Monday, January 26, 2009

Differences between the sexes are both deeply engrained and imaginatively galvanising

Intimate Relations: The Natural History of Desire by Liam Hudson (Author), Bernadine Jacot (Author)

Hudson and Jacot (The Way Men Think, 1992) make a perplexing and incoherent effort to analogize intimacy and art. The authors declare "that psychological differences between the sexes are both deeply engrained and imaginatively galvanising" and "that there exists a parallel between art and intimate relations." Unfortunately, very little that follows has anything to do with these potentially engaging assertions.

For example, they devote two chapters to a "thought experiment" in which they describe several historically important women, including Margaret Mead and Kate Millett. The experiment requires imagining these figures as men, with the assumption that, as such, their stories would not make sense. The experiment fails thoroughly, however, for well-read readers of gender and sexuality literature, possibly because the authors dismiss these fields as postmodern and liberal to the point of irrelevance. Basically, they see men and women as fundamentally different because of early relationships with parents. Based in Freudian thought, they believe that men and women grow up with different complexes, and "wounds," which color future interactions.

The authors are exclusively concerned with "the mutual fascination of individuals who are categorically dissimilar" in terms of biological sex, so although they bill this as a history of desire and intimacy, only heterosexual love is addressed. And many of their characterizations of patterns of loving are rooted in stereotypes and structural inequities, criticisms of which they discard as extremist rhetoric of feminists and other radical groups. In their final analysis, intimacy and art are comparable because they both spring from the imagination, what Hudson and Jacot see as the "mind's central function." But there never emerges a natural history of intimacy at all. What could have been a compelling discussion about the imagination is cluttered with conservative biases and false interpretations of social scientific data. (Kirkus Reviews)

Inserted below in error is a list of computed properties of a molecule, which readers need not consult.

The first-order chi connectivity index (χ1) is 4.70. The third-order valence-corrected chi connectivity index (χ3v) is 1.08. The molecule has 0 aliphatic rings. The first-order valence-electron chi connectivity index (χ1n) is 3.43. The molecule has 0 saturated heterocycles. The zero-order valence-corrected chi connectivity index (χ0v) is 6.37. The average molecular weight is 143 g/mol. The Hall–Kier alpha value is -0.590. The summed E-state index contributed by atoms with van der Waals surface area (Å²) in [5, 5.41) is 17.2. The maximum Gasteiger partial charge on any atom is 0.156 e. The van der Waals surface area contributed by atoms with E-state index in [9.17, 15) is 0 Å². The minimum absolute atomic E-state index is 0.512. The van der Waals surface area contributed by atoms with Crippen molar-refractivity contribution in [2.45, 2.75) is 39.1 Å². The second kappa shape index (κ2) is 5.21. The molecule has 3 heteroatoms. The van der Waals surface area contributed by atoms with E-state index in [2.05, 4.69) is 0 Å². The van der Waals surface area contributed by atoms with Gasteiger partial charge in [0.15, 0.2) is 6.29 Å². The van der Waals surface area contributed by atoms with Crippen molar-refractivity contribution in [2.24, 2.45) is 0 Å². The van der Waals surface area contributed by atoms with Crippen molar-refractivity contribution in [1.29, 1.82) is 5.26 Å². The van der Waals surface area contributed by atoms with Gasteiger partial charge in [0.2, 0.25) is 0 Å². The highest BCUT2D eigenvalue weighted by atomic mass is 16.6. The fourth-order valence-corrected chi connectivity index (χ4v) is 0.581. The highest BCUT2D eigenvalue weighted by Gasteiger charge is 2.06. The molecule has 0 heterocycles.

Product Description In their previous book, "The Way Men Think", Liam Hudson and Bernadine Jacot explored the dislocation experienced by all male children as they separate from their mothers and identify with their fathers. This book focuses on the experience of women and the way they relate to men. As they grow up, small girls are not "wounded" like their brothers, but nonetheless acquire a burden (or "incubus") that distorts their perception of intimacy. For reasons intrinsic to their development, the book argues, women will find all heterosexual relationships troubling.

Examining the differences between the minds of men and women, the authors describe the incompatibilities upon which intimacies between the sexes seem so often to founder. They argue that the dissimilarities between men and women are not an obstacle to real intimacy, but its prior condition: intimacy is energising precisely because it joins like to unlike. It is its ambiguity which makes erotic closeness enduringly compelling. Intimate relationships should - like works of art - be understood as exercises of the imagination.

This work offers detailed accounts of the lives of remarkable women - Vera Britain, Kate Millett, Margaret Thatcher and Margaret Mead - showing how the thoughts and feelings of the two sexes are subtly but systematically off-set from one another. It analyzes the resonances between the public and the private in particular works of art, and uses literary texts - from Truman Capote and Doris Lessing to John Milton - to establish a theoretical framework within which the phenomena of intimacy can be considered and men and women begin to understand the lives they share. [4:46 PM]

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